Current Affairs

Palaeogenomics: Explaining our Origins

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  • Categories
    Science & Technology
  • Published
    11th Oct, 2022
  • Context

    The Nobel Prize for Physiology this year has been awarded to Svante Pääbo, a Swedish geneticist, who pioneered the field of palaeogenomics.

  • What is palaeogenomics?

    • Pääbo’s seminal research gave rise to an entirely new scientific discipline; paleogenomics.
    • The palaeogenomics (ancient DNA) field can be defined as the recovery and analysis of genetic material from the biological remains of the past.
    • It has become a powerful scientific field that provides direct information about the evolutionary process through space and time.
  • What is the significance of Pääbo’s work?

    • Pääbo has, over three decades, devoted himself to three scientific disciplines: palaeontology, genomics, and evolution.
    • The study of ancient humans has historically been limited to analyzing their bones and objects around them such as weapons, utensils, tools, and dwellings.
    • But Pääbo pioneered the use of DNA, the genetic blueprint present in all life, to examine questions about the relatedness of various ancient human species.
    • He proved that Neanderthals, a cousin of the human species that evolved 1,00,000 years before humans, interbred with people, and a fraction of their genes — about 1-4% — live on in those of European and Asian ancestry.

    • He also made the sensational discovery of a previously unknown hominin, Denisova.
    The Denisovans or Denisova hominins are an extinct species or subspecies of archaic humans that ranged across Asia during the Lower and Middle Paleolithic. Denisovans are known from few physical remains and consequently, most of what is known about them come from DNA evidence.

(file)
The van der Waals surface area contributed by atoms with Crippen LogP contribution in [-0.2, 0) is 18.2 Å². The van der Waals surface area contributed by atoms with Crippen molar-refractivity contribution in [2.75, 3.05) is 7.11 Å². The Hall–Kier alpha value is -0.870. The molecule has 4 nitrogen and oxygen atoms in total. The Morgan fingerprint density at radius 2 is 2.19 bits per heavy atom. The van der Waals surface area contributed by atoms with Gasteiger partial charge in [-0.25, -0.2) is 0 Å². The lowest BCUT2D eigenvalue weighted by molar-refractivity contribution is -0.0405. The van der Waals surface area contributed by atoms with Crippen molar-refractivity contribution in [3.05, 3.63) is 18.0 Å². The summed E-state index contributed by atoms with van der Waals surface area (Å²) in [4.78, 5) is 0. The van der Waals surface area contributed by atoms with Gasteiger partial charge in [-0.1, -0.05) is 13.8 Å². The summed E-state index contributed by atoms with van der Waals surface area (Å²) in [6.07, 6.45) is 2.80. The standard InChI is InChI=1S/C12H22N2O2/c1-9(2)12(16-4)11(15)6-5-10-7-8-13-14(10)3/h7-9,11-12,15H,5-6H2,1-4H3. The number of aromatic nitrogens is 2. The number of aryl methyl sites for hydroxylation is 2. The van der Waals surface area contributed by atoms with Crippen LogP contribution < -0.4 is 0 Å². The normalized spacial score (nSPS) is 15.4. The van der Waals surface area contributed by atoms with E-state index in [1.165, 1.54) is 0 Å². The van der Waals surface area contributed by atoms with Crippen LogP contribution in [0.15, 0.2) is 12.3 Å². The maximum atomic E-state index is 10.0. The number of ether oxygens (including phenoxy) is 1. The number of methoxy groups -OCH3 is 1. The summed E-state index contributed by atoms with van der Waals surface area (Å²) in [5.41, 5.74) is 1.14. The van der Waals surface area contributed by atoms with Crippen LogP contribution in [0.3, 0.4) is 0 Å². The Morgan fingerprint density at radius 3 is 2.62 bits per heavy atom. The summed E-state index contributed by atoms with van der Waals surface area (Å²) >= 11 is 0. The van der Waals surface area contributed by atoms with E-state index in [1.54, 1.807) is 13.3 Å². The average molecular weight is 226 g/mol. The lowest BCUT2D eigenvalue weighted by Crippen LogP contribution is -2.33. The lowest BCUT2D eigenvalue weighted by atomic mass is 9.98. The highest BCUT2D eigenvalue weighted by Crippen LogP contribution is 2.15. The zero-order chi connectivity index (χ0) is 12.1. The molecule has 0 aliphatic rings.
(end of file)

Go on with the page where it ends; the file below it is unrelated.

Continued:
• Svante Pääbo found that gene transfer had occurred from these now-extinct hominins to Homo sapiens.
    • This ancient flow of genes to present-day humans has physiological relevance today, for example affecting how our immune system reacts to infections.
    A study co-authored by Svante Pääbo and Hugo Zeberg linked an increased risk of severe respiratory failure following COVID-19 with a set of genes that are inherited from Neanderthals and is present in 50% of South Asians and 16% of Europeans.

    Extraction of DNA from fossils:

    • The challenge with extracting DNA from fossils is that it degrades fairly quickly and there is little usable material.
    • There is a possibility that these fossils might have passed through several hands, so the chances of them being contaminated by humans as well as other bacterial DNA get higher. This has been one of the major stumbling blocks to analyzing DNA from fossils.
    • DNA is concentrated in two different compartments within the cell:
      1. The nucleus: Nuclear DNA harbors most of the genetic information.
      2. The mitochondria: The much smaller mitochondrial genome is present in thousands of copies and therefore more retrievable.
    • With his techniques, Pääbo managed to sequence a region of mitochondrial DNA from a 40,000-year-old piece of bone.


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